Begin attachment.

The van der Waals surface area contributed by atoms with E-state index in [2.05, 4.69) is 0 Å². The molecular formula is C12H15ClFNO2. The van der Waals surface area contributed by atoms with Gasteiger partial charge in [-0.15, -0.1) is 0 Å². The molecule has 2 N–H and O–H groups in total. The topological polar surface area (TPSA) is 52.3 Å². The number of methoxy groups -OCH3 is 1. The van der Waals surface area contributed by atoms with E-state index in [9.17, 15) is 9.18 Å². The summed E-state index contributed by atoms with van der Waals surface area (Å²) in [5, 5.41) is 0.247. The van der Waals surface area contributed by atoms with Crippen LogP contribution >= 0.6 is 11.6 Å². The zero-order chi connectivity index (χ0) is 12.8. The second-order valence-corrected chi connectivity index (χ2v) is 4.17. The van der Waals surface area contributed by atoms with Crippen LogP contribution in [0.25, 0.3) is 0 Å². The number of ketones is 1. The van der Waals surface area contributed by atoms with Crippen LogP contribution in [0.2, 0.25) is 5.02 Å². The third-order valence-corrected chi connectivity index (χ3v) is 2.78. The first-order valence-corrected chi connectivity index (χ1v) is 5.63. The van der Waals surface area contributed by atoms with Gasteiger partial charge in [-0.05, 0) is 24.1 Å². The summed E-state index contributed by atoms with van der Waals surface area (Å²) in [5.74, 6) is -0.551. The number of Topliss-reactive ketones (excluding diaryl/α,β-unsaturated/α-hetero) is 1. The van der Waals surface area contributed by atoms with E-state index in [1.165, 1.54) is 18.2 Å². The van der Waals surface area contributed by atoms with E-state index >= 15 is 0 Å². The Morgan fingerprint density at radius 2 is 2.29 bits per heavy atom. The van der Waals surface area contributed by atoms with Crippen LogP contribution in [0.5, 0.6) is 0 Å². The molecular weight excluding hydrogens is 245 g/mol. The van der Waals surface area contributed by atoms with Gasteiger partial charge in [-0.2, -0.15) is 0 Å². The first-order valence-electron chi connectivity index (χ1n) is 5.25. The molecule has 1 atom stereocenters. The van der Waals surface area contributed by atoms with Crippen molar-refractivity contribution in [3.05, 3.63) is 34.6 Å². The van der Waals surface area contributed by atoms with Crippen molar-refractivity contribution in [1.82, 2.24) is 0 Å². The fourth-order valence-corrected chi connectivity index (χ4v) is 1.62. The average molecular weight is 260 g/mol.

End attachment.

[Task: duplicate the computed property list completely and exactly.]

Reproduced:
The van der Waals surface area contributed by atoms with E-state index in [2.05, 4.69) is 0 Å². The molecular formula is C12H15ClFNO2. The van der Waals surface area contributed by atoms with Gasteiger partial charge in [-0.15, -0.1) is 0 Å². The molecule has 2 N–H and O–H groups in total. The topological polar surface area (TPSA) is 52.3 Å². The number of methoxy groups -OCH3 is 1. The van der Waals surface area contributed by atoms with E-state index in [9.17, 15) is 9.18 Å². The summed E-state index contributed by atoms with van der Waals surface area (Å²) in [5, 5.41) is 0.247. The van der Waals surface area contributed by atoms with Crippen LogP contribution >= 0.6 is 11.6 Å². The zero-order chi connectivity index (χ0) is 12.8. The second-order valence-corrected chi connectivity index (χ2v) is 4.17. The van der Waals surface area contributed by atoms with Crippen LogP contribution in [0.25, 0.3) is 0 Å². The number of ketones is 1. The van der Waals surface area contributed by atoms with Crippen LogP contribution in [0.2, 0.25) is 5.02 Å². The third-order valence-corrected chi connectivity index (χ3v) is 2.78. The first-order valence-corrected chi connectivity index (χ1v) is 5.63. The van der Waals surface area contributed by atoms with Gasteiger partial charge in [-0.05, 0) is 24.1 Å². The summed E-state index contributed by atoms with van der Waals surface area (Å²) in [5.74, 6) is -0.551. The number of Topliss-reactive ketones (excluding diaryl/α,β-unsaturated/α-hetero) is 1. The van der Waals surface area contributed by atoms with E-state index in [1.165, 1.54) is 18.2 Å². The van der Waals surface area contributed by atoms with E-state index >= 15 is 0 Å². The Morgan fingerprint density at radius 2 is 2.29 bits per heavy atom. The van der Waals surface area contributed by atoms with Crippen LogP contribution in [0.5, 0.6) is 0 Å². The molecular weight excluding hydrogens is 245 g/mol. The van der Waals surface area contributed by atoms with Gasteiger partial charge in [-0.2, -0.15) is 0 Å². The first-order valence-electron chi connectivity index (χ1n) is 5.25. The molecule has 1 atom stereocenters. The van der Waals surface area contributed by atoms with Crippen molar-refractivity contribution in [3.05, 3.63) is 34.6 Å². The van der Waals surface area contributed by atoms with Crippen molar-refractivity contribution in [1.82, 2.24) is 0 Å². The fourth-order valence-corrected chi connectivity index (χ4v) is 1.62. The average molecular weight is 260 g/mol.